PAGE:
Margaret R. Greer, Walter D. Mignolo, Maureen Quilligan. Rereading the Black Legend: The Discourses of Religious and Racial Difference in the Renaissance Empires. Chicago: University of Chicago Press, 2008. 448 S. $65.00 (cloth), ISBN 978-0-226-30721-3; $25.00 (paper), ISBN 978-0-226-30722-0.
Reviewed by Allison Blakely
Published on H-Soz-u-Kult (September, 2009)
M. Greer u.a. (Hrsg.): Rereading the Black Legend
This collection of fourteen comparative essays, mainly by professors of modern languages and history, challenges the so-called “Black Legend,” a term that entered journalistic literature a century ago to describe a negative interpretation of Spain’s conquest of the Americas in comparison with the conduct of the other major European imperial powers in their respective exploits. The volume seeks to do this through reexamination of Spain’s conquests both in Iberia and the Americas; and for a global comparative perspective offers accounts of practices in the Ottoman, Mughal, and Chinese empires in Asia; and the later Dutch and British global empires. The book’s four parts are titled “Two Empires of the East,” “Spain: Conquista and Reconquista,” “Dutch Designs,” and “Belated England.” Their constitutive essays highlight pertinent themes such as religion and evolution of the concepts of caste, class, and race. While focused on the Renaissance and early modern periods, the volume also intends to inform the discourse on the interaction between world regions and cultures all the way to the present. The editors contribute an Introduction and Afterword that succeed to some extent in providing coherence to the volume’s vast thematic, chronological and geographical range.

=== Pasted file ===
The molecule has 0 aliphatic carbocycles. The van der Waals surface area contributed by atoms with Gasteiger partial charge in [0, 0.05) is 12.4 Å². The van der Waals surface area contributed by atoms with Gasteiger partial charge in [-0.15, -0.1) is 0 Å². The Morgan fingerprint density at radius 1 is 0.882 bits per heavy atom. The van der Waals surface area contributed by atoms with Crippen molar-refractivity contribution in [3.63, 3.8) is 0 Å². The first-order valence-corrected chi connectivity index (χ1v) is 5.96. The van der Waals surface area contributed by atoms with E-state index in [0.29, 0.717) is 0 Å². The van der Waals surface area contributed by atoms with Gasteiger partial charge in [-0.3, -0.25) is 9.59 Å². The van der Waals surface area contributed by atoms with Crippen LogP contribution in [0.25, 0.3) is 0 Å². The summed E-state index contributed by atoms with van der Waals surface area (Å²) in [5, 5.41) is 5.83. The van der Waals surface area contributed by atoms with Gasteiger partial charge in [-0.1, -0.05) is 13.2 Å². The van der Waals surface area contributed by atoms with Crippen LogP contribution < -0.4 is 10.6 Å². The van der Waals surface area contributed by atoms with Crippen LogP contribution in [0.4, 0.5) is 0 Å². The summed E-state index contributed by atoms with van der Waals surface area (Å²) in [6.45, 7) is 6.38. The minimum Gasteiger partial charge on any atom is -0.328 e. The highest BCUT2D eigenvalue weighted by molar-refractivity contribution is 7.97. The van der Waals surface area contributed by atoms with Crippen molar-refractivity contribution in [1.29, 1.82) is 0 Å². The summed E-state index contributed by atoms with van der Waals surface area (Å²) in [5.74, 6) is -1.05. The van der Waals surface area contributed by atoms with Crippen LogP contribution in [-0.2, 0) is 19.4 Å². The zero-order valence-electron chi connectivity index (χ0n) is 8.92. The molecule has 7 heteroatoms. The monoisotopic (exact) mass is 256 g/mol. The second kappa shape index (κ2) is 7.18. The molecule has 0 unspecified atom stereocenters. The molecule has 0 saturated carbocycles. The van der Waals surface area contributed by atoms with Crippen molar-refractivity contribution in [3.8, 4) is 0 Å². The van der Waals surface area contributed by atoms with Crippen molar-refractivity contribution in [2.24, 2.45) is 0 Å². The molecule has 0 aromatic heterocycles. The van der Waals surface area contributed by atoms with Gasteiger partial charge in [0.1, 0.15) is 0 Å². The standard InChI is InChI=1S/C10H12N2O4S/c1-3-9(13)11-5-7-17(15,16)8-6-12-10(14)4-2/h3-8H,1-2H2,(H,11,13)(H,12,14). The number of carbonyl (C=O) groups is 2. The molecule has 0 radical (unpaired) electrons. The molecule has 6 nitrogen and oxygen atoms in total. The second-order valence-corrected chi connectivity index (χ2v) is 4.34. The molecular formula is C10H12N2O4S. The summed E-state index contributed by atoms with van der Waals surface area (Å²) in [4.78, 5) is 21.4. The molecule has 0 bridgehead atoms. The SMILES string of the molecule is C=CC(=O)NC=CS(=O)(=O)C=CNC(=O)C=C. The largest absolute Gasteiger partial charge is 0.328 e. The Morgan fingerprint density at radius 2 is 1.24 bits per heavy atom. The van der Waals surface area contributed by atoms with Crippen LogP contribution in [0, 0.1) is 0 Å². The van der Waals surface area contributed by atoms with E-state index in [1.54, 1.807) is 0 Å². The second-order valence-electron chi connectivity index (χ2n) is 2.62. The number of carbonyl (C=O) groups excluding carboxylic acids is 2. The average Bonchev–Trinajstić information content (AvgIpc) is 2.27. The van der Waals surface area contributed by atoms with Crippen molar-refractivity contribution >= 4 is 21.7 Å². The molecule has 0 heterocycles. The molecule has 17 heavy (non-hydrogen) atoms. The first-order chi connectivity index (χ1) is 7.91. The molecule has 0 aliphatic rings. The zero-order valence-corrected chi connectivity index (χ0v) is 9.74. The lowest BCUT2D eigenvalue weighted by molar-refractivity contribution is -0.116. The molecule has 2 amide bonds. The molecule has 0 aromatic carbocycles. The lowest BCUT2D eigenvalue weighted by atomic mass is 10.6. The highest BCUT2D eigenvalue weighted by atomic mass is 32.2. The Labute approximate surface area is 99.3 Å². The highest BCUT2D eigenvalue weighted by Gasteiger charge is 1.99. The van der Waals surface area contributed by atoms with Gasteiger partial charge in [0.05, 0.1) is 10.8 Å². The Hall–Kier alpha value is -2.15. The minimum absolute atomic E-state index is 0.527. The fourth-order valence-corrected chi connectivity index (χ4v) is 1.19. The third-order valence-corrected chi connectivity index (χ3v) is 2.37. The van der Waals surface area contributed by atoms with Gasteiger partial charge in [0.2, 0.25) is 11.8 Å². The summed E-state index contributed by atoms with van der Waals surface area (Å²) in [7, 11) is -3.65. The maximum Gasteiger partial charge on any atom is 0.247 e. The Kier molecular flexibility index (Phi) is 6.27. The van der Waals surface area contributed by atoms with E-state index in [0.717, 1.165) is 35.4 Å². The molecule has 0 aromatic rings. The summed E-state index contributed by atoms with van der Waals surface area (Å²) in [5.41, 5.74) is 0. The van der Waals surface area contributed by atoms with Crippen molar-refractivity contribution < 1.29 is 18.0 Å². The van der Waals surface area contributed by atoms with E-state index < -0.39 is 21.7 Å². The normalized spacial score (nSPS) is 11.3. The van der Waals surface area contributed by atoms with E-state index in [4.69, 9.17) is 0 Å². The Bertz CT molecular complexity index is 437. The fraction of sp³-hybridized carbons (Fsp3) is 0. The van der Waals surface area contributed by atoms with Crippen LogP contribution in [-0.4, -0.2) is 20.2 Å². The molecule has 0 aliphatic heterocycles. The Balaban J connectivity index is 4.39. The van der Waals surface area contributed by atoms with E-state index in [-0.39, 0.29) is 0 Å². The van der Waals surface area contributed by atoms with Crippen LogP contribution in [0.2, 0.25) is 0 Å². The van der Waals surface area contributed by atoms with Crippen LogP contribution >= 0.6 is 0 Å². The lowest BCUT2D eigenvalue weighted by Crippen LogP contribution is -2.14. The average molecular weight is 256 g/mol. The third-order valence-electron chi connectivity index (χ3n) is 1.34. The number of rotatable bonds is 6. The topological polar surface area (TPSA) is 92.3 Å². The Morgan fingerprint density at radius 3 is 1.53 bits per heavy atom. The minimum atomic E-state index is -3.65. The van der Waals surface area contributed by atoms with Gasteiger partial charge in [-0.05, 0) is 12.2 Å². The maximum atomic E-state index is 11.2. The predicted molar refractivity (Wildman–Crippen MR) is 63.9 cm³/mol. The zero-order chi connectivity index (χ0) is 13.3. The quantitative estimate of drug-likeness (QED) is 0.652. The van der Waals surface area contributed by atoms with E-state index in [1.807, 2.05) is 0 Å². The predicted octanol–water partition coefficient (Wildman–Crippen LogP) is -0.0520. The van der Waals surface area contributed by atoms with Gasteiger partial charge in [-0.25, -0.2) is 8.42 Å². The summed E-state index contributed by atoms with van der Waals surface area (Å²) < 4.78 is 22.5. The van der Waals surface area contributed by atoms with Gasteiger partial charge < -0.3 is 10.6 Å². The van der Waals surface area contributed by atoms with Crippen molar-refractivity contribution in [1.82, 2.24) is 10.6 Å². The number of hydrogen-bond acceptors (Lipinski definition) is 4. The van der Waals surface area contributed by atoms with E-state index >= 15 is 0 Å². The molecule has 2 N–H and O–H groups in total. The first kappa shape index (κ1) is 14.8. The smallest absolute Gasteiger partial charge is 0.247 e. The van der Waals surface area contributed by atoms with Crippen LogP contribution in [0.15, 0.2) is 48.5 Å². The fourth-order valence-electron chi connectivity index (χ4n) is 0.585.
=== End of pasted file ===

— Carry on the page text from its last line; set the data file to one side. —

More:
The essays collectively deny that Spain’s conquest in the Americas was exceptional in its brutality, nor that Spain led in establishing color-based racism, a related aspect of the Legend. They admit that Spanish Christians did contribute to the evolution of the modern concept of race by beginning to apply to humans terminology earlier used to classify horses, relating these at first to Moors and Jews, and implying hierarchy among human groups. Some of the authors also acknowledge that this polemic about Spanish character did echo an internal debate within Spain about racial purity, stemming from the Spanish awareness of a Moorish influence on their society. The authors assert however that the Black Legend per se was a contrivance of Spain’s colonial rivals, especially England, to divert attention from the character of British imperialism that would eventually be cloaked under such concepts as the free market and free trade. In this view, the English began to denigrate the Spaniards just as the latter had Moors, Jews, Indians and Blacks. Consequently the demonizing of the Moors in Europe and stigmatization of blackness in Western societies tarnished the historical image of Spain. The authors point to Immanuel Kant’s influential national and racial classifications in his essay “On the Feeling of the Beautiful and the Sublime” as another important contributor to the Black Legend. Kant asserted there that Spaniards were partly non-European, at the very time the emerging European imperialist powers began to distinguish themselves from the Moslems in North Africa and the Turks to the East, thus rendering Spain a racial and religious “other.” The authors also cite the equally renowned German philosopher G. W. F. Hegel for a clearer articulation of this geopolitical and racial formulation of the imperial discourse, in the Introduction to his Philosophy of History. There he posits central Europe (principally Germany, France, and England) as the heart of Europe, defined as such by their having no direct contact with Africa or Asia.